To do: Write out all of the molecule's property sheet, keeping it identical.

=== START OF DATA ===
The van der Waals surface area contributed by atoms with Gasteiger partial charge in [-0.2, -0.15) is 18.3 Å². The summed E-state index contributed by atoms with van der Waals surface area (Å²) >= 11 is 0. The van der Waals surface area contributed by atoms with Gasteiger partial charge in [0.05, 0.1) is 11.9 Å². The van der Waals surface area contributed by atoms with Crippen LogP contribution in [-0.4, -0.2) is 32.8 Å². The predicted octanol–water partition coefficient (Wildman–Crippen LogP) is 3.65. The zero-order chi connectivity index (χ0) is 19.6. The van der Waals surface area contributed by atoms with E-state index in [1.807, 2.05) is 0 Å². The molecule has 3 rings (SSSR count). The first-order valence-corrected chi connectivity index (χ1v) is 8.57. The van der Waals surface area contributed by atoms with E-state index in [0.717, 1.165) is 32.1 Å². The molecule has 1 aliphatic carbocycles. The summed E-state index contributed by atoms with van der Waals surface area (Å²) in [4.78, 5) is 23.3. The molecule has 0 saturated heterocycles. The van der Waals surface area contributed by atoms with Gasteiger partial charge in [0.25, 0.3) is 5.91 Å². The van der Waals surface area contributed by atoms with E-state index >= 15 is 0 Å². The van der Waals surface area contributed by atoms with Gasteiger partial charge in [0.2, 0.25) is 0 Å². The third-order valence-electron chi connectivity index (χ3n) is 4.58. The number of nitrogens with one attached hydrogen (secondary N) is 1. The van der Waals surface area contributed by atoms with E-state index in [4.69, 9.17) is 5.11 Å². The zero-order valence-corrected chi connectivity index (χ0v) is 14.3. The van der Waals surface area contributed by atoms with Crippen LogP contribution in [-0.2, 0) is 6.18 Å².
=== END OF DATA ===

The van der Waals surface area contributed by atoms with Gasteiger partial charge in [-0.2, -0.15) is 18.3 Å². The summed E-state index contributed by atoms with van der Waals surface area (Å²) >= 11 is 0. The van der Waals surface area contributed by atoms with Gasteiger partial charge in [0.05, 0.1) is 11.9 Å². The van der Waals surface area contributed by atoms with Crippen LogP contribution in [-0.4, -0.2) is 32.8 Å². The predicted octanol–water partition coefficient (Wildman–Crippen LogP) is 3.65. The zero-order chi connectivity index (χ0) is 19.6. The van der Waals surface area contributed by atoms with E-state index in [1.807, 2.05) is 0 Å². The molecule has 3 rings (SSSR count). The first-order valence-corrected chi connectivity index (χ1v) is 8.57. The van der Waals surface area contributed by atoms with E-state index in [0.717, 1.165) is 32.1 Å². The molecule has 1 aliphatic carbocycles. The summed E-state index contributed by atoms with van der Waals surface area (Å²) in [4.78, 5) is 23.3. The molecule has 0 saturated heterocycles. The van der Waals surface area contributed by atoms with Gasteiger partial charge in [0.25, 0.3) is 5.91 Å². The van der Waals surface area contributed by atoms with E-state index >= 15 is 0 Å². The van der Waals surface area contributed by atoms with Gasteiger partial charge in [0.2, 0.25) is 0 Å². The third-order valence-electron chi connectivity index (χ3n) is 4.58. The number of nitrogens with one attached hydrogen (secondary N) is 1. The van der Waals surface area contributed by atoms with E-state index in [4.69, 9.17) is 5.11 Å². The zero-order valence-corrected chi connectivity index (χ0v) is 14.3. The van der Waals surface area contributed by atoms with Crippen LogP contribution in [-0.2, 0) is 6.18 Å².